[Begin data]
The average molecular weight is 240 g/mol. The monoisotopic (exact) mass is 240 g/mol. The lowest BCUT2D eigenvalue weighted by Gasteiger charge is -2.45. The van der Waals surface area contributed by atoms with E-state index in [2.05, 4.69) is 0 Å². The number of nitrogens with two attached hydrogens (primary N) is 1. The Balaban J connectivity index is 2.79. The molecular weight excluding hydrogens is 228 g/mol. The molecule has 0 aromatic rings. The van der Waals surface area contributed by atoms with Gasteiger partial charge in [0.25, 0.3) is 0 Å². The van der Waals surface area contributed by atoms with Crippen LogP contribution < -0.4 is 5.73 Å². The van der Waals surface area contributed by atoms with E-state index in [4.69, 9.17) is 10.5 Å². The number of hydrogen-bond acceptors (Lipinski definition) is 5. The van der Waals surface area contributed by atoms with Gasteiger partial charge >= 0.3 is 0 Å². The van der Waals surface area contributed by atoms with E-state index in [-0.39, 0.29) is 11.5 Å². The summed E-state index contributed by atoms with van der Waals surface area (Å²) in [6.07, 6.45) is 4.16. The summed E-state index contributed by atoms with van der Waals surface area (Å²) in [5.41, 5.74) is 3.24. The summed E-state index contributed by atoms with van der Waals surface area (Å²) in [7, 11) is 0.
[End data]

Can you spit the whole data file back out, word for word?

The average molecular weight is 240 g/mol. The monoisotopic (exact) mass is 240 g/mol. The lowest BCUT2D eigenvalue weighted by Gasteiger charge is -2.45. The van der Waals surface area contributed by atoms with E-state index in [2.05, 4.69) is 0 Å². The number of nitrogens with two attached hydrogens (primary N) is 1. The Balaban J connectivity index is 2.79. The molecular weight excluding hydrogens is 228 g/mol. The molecule has 0 aromatic rings. The van der Waals surface area contributed by atoms with Gasteiger partial charge in [0.25, 0.3) is 0 Å². The van der Waals surface area contributed by atoms with Crippen LogP contribution < -0.4 is 5.73 Å². The van der Waals surface area contributed by atoms with E-state index in [4.69, 9.17) is 10.5 Å². The number of hydrogen-bond acceptors (Lipinski definition) is 5. The van der Waals surface area contributed by atoms with Gasteiger partial charge >= 0.3 is 0 Å². The van der Waals surface area contributed by atoms with E-state index in [-0.39, 0.29) is 11.5 Å². The summed E-state index contributed by atoms with van der Waals surface area (Å²) in [6.07, 6.45) is 4.16. The summed E-state index contributed by atoms with van der Waals surface area (Å²) in [5.41, 5.74) is 3.24. The summed E-state index contributed by atoms with van der Waals surface area (Å²) in [7, 11) is 0.